By Kari Hawkins, Redstone Rocket StaffOctober 29, 2008
On the front of Paul Johnson's 1969 Pontiac Catalina is a vanity license plate that tells the entire story.
It reads "Lil Arpt."
That's short for Little Airport.
Johnson, a former Navy jet pilot and now an aerospace engineer at Redstone Arsenal, can actually land and take off a 1941 Clipped Wing J-3 Cub from atop the Catalina, thanks to his ace flying abilities, and a specially designed catch and release system.
From spring until November, Johnson and his comedic air show act - complete with airplane landings on the car top, dubbed the "world's shortest airport," and speed races with his 1979 Ford Econoline jet-powered dragster van, called the "world's fastest van" -- are available for small-town, weekend air shows throughout the Southeast. When he isn't flying, Johnson often finds the time to talk with school children in the towns he visits, giving them his own "in-your-face" motivational message of what it takes to make dreams come true.
"I talk to a lot of kids," Johnson said. "My message is about staying in school, staying out of trouble and doing your homework. I only get 'boos' about homework ...
"I tell the kids how I've always wanted to fly airplanes in the Navy, always. I've had six dreams and I've done five of them. I wanted to go to college. I wanted to become a mechanical engineer. I wanted to work in the aerospace industry. I wanted to fly jets for the Navy. I wanted to get married and have a family. My sixth dream is the only one I have doubts about making come true. My sixth dream is to become an astronaut."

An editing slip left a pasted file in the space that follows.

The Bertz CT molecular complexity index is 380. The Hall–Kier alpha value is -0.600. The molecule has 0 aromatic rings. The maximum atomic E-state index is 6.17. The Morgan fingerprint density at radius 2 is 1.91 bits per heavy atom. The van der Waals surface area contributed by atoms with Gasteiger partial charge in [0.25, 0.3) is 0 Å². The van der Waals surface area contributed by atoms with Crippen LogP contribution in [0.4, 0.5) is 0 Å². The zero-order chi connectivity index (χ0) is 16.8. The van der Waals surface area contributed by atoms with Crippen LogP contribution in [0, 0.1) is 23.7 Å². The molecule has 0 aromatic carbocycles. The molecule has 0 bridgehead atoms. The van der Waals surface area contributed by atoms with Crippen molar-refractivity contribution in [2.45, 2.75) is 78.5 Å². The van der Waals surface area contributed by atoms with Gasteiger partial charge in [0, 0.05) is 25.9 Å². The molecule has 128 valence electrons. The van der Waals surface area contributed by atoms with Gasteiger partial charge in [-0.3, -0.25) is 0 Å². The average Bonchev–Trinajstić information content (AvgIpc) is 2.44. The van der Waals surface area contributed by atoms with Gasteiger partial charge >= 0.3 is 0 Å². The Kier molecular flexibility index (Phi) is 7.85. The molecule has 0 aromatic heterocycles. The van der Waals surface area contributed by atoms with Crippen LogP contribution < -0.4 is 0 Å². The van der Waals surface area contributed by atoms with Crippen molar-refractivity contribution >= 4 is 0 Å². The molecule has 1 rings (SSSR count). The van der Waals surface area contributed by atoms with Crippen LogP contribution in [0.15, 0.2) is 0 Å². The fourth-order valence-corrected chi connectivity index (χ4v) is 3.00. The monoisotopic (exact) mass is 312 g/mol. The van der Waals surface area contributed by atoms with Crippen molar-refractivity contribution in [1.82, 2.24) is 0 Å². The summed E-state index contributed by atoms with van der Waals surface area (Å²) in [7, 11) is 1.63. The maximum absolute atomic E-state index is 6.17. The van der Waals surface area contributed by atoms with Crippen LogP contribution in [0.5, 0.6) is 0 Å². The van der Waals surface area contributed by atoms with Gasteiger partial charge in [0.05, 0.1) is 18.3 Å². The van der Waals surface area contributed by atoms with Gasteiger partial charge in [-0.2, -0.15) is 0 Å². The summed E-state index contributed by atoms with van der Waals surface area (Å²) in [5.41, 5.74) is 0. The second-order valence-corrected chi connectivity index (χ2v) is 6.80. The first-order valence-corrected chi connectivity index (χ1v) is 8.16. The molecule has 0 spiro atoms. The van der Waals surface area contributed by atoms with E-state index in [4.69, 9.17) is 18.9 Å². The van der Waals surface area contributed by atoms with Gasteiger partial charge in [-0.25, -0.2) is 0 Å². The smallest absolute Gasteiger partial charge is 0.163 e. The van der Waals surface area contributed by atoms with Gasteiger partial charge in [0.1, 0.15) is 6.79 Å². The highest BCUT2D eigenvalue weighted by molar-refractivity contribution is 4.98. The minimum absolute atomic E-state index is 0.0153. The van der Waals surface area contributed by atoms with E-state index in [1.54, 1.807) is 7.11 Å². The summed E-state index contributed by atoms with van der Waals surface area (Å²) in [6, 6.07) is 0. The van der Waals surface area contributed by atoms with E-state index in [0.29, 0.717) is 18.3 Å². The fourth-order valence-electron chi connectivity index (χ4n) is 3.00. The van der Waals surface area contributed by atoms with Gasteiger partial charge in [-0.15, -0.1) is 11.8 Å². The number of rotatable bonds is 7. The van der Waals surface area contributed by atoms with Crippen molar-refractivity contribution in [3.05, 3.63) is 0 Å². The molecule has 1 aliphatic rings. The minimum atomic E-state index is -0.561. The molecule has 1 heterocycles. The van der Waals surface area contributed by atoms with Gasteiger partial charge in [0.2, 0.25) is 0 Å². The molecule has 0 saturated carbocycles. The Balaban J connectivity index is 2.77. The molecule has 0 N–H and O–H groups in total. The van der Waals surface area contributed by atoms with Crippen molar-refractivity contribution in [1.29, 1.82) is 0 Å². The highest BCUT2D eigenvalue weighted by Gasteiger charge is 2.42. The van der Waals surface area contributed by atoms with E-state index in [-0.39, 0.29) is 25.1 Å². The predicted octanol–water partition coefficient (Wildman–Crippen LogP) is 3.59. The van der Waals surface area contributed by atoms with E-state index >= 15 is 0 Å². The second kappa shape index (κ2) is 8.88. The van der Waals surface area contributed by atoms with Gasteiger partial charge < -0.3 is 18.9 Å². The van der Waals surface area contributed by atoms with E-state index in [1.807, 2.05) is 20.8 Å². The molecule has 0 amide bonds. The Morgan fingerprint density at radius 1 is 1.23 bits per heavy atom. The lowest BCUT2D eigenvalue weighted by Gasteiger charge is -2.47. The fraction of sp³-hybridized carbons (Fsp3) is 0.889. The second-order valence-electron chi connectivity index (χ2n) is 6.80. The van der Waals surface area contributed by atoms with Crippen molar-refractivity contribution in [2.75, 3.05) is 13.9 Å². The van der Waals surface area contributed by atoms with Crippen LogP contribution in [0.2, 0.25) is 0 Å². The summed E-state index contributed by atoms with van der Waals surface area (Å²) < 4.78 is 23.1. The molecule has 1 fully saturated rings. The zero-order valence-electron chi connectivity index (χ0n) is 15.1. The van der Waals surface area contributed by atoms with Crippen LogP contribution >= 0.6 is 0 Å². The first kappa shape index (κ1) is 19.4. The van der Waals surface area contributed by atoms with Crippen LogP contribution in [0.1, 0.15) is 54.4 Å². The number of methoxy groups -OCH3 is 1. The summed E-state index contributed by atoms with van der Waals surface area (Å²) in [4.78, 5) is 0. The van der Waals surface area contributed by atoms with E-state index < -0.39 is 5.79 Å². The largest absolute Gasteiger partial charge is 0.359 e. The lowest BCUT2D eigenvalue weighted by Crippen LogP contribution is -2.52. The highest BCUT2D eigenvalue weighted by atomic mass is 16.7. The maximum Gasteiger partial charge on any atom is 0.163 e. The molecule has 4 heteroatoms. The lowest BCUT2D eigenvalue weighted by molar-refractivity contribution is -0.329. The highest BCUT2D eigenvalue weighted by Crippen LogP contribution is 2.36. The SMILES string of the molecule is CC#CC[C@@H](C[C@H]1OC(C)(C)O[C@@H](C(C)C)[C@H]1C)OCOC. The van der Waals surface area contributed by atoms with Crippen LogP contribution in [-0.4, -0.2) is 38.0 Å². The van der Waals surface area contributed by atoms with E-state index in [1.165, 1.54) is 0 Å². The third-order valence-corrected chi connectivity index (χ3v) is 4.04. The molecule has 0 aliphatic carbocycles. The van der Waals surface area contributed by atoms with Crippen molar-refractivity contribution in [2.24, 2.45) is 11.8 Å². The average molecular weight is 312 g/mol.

He often asks students what their dreams are. Sadly, for Johnson, those dreams involve being a sports star, not pursuing math and science careers.
"It's always the question 'What do you want to be when you grow up'' When they tell me something about being a star football player or a star basketball player, I ask them what their backup plan is going to be," Johnson said.
"Only a fraction of athletes become stars. They have to have a backup plan. They have to have other dreams, too. And, whatever their dream is they have to stay in school and stay out of trouble to make it happen. Elementary and high school are stepping stones to college, college is a stepping stone to a career, and a career is a stepping stone to success and happiness in life."
Johnson hopes his presentations lead some children to look more closely at technological career opportunities. For them, Johnson is a living example of technology success.
In 1982, after completing his degree at the University of Louisville, Johnson began a two-year coop program in the aerospace industry at Redstone Arsenal. He became a full-time employee, but then took a six-year military leave of absence to fly jet aircraft for the Navy.
In 1991, Johnson returned to his aerospace career at Redstone Arsenal. Ten years later, he saw the Cub and Catalina for sale on a website. They had been used in air shows since 1970. With them, Johnson saw an opportunity to reignite his flying days.
He later bought the "world's fastest van" - which can race at speeds up to 300 mph and which comes with a primary parachute, a secondary airchute and an afterburner - on eBay.
Johnson's air show appearances - including shows in Illinois and Kentucky, and last summer's show at Huntsville International Airport -- have been hit and miss over the years. Work obligations, including an assignment as an American diplomat at the U.S. Liaison Office in Moscow for the joint U.S. and Russian space effort, and a work student program at the University of Alabama-Huntsville to earn a master's in engineering management; along with the birth of his now 17-month-old son Arthur have caused Johnson to fly a relatively low profile. But, with plans to expand his air show act, he is now flying high with new ideas to entertain, educate and motivate.